“The mood-tracking technologies, sentiment analysis algorithms and stress-busting meditation techniques are put to work in the service of certain political and economic interests,” writes Davies. “They are not simply gifted to us for our own Aristotelian flourishing.” Surprise.

This relates to what sociologist Eva Illouz and psychologist Edgar Cabanas describe as “emotional capitalism” in their book Happycratie: Comment l’industrie du bonheur a pris le contrôle de nos vies, or Manufacturing Happy Citizens. Emotional capitalism also permeates Our Happy Life, a catalog edited by curator Francesco Garutti as part of an exhibition at the Canadian Centre for Architecture. “I have a theory,” says architect Reinier de Graaf to Garutti, in a related interview, “that as soon as things become the subject of discourse, that is the indication they have become a problem.”

What, then, is the problem?

When units share images of “social distancing dads” on Facebook, they’re not putting pictures in digital albums. The print analogy is misleading because Facebook’s DeepFace algorithm extracts three-dimensional models of faces, and DeepMask, SharpMask and MultiPathNet claim to see faces but also emotions, spaces, gestures, genders, and more. In 2012, Facebook and Cornell University look deep into the psyche of units to study “emotion contagion.” In a clandestine fashion, they modify over 600,000 news feeds with positive and negative words to see what would happen. Is there anything Facebook doesn’t want to see?

Microsoft’s Emotion API claims to objectively recognize emotions in facial expressions, but there is no scientific basis for inferring emotions from faces, as neuroscientist Lisa Feldman Barrett and her colleagues report in the most extensive review ever compiled on the matter. The claim is pure fiction—or “novelistic,” as Barthes would have it—and yet the API carries on.

Google’s TensorFlow makes similar claims to DeepMask, while Google Health and Maps use “location history” to track social distancing compliance, exposing the ubiquitous data collection already at hand. And with Google Urbanism, the problem scales even more. Toronto flirts with the happiness industry through Google’s sister Sidewalk Labs, with her “colonial experiment in surveillance capitalism” and pervasive, positivist imagery, while Dubai embraces it wholeheartedly, with its “Happiness Agenda” and hundreds of digital initiatives and CCTV networks.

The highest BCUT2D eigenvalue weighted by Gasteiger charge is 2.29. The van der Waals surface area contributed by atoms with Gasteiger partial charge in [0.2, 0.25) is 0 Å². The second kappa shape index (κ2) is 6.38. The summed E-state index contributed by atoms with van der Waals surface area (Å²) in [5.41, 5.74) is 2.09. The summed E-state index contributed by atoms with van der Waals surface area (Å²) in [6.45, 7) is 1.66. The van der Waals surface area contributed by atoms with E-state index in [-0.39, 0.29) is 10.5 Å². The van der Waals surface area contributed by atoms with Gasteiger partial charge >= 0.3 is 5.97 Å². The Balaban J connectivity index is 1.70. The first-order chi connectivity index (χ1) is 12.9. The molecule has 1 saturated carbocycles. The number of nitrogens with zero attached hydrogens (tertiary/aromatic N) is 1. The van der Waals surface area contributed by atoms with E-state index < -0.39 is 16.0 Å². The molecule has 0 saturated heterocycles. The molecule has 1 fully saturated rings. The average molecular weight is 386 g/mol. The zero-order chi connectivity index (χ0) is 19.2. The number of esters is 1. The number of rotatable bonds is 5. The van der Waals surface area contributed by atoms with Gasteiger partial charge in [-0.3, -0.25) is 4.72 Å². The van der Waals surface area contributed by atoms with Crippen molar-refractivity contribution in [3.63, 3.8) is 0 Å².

Second, the happiness industry’s future seems rosy because it may very well find a new raison-d’être in the pandemic itself. The Lancet reviews the psychological impact of social distancing and quarantine, and although “limited” in its suppression of respiratory viruses, distancing creates post-traumatic stress symptoms, loneliness and depression. Even on occasion suicide. The happiness industry is an impatient solution in search of a solo problem, which social distancing delivers plenty of. As The New Yorker reports in an uncritical, giddy article, “We Know How You Feel: Computers are learning to read emotion, and the business world can’t wait.”

But hold on.

What happens when digital surveillance becomes “good” for your health, happiness, and well-being?

New social control and surveillance measures become difficult to question and limit, especially when cities and public spaces—like homes—normalize them during a crisis but without outlining the “common good,” consulting with “medical professionals,” having “reliable medical data,” proving “technological efficacy,” or setting things like oversight or sunset clauses. It’s important to be vigilant about new measures as well as older ones, and it’s therefore important to frame surveillance along security and identity lines as well as health and happiness ones.

“Liberal concerns about privacy have traditionally seen it as something which needs to be balanced against security,” writes Davies. “But today, we have to confront the fact that a considerable amount of surveillance occurs to increase our health, happiness, satisfaction or sensory pleasures.” En autres mots, it’s important to look back and to keep an eye on the happy file.